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Individual differences |
Methods | Statistics | Clinical | Educational | Industrial | Professional items | World psychology |
- Main article: Major depression
Dysphoria is the opposite of euphoria. It is generally characterized as a feeling of emotional and/or mental discomfort, restlessness, malaise, and depression. A person suffering from dysphoria will feel that "Things aren't the way they are supposed to be." One type of dysphoria is gender dysphoria; people who suffer from this disorder feel uncomfortable with their identity in the gender/sex they have been assigned. Chronic dysphoric mood states may also be a contributing factor in the development of eating disorders, depression, and sometimes drug and alcohol abuse. Dysphoria can be differentiated from depression in that it tends to be an agitated feeling. That is, dysphoria is often described by sufferers as a "bad high" as opposed to the "low" of depression. Sufferers of bipolar disorder often suffer from dysphoric highs, making the stereotype of "bad when low, great when up" bitterly ironic.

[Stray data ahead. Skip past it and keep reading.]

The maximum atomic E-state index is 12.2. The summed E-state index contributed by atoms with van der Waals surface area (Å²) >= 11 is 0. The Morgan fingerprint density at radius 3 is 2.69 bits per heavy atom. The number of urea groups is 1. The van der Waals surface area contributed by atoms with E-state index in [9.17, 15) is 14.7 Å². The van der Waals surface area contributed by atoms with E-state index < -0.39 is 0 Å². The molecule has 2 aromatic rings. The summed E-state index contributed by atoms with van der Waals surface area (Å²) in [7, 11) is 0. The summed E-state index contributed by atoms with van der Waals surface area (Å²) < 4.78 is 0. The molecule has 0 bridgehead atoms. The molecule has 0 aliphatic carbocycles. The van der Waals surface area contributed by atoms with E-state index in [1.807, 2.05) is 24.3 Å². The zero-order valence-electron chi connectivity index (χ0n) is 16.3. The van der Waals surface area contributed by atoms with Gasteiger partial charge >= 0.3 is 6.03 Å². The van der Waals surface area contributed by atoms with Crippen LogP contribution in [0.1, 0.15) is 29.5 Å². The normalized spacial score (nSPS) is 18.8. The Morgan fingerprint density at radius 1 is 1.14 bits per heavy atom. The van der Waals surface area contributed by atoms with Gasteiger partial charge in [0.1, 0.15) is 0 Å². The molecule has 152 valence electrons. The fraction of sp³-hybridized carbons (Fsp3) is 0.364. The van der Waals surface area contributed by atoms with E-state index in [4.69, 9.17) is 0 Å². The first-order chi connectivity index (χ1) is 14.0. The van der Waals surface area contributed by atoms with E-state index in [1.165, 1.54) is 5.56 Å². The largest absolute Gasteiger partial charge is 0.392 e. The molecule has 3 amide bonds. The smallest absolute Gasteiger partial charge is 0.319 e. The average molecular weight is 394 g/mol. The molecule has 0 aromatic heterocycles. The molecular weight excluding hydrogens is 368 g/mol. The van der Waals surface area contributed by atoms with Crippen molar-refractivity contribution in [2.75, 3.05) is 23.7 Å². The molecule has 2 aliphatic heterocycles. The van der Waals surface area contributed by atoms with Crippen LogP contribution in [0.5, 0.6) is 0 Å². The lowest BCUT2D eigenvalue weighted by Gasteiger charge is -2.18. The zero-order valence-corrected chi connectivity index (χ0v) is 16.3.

Dysphoria can be chemically induced by mu-opioid antagonists or kappa-opioid agonists among others. (citation needed)
References & BibliographyEdit